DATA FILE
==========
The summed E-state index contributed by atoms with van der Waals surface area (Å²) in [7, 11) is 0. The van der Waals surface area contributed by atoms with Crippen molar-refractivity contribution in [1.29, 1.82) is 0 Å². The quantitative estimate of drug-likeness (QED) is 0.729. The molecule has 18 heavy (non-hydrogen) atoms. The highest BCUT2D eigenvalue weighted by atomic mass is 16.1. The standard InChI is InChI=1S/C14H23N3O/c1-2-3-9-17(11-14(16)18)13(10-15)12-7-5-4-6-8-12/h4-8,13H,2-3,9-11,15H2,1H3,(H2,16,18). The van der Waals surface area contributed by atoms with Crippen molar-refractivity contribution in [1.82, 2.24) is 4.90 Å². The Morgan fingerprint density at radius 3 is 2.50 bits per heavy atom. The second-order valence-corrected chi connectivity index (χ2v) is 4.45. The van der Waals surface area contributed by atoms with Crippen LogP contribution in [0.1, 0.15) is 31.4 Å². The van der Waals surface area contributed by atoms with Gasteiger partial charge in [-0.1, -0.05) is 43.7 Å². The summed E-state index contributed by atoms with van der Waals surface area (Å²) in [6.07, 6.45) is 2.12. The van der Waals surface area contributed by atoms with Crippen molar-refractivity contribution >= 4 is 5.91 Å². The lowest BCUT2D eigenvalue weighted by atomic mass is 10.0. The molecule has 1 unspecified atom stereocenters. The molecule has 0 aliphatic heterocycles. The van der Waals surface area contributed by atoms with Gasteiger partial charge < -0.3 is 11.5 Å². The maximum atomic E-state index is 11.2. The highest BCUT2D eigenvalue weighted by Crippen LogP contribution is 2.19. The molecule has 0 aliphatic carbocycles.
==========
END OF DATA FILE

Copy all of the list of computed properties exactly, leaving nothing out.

The summed E-state index contributed by atoms with van der Waals surface area (Å²) in [7, 11) is 0. The van der Waals surface area contributed by atoms with Crippen molar-refractivity contribution in [1.29, 1.82) is 0 Å². The quantitative estimate of drug-likeness (QED) is 0.729. The molecule has 18 heavy (non-hydrogen) atoms. The highest BCUT2D eigenvalue weighted by atomic mass is 16.1. The standard InChI is InChI=1S/C14H23N3O/c1-2-3-9-17(11-14(16)18)13(10-15)12-7-5-4-6-8-12/h4-8,13H,2-3,9-11,15H2,1H3,(H2,16,18). The van der Waals surface area contributed by atoms with Crippen molar-refractivity contribution in [1.82, 2.24) is 4.90 Å². The Morgan fingerprint density at radius 3 is 2.50 bits per heavy atom. The second-order valence-corrected chi connectivity index (χ2v) is 4.45. The van der Waals surface area contributed by atoms with Crippen LogP contribution in [0.1, 0.15) is 31.4 Å². The van der Waals surface area contributed by atoms with Gasteiger partial charge in [-0.1, -0.05) is 43.7 Å². The summed E-state index contributed by atoms with van der Waals surface area (Å²) in [6.07, 6.45) is 2.12. The van der Waals surface area contributed by atoms with Crippen molar-refractivity contribution >= 4 is 5.91 Å². The lowest BCUT2D eigenvalue weighted by atomic mass is 10.0. The molecule has 1 unspecified atom stereocenters. The molecule has 0 aliphatic heterocycles. The van der Waals surface area contributed by atoms with Gasteiger partial charge < -0.3 is 11.5 Å². The maximum atomic E-state index is 11.2. The highest BCUT2D eigenvalue weighted by Crippen LogP contribution is 2.19. The molecule has 0 aliphatic carbocycles.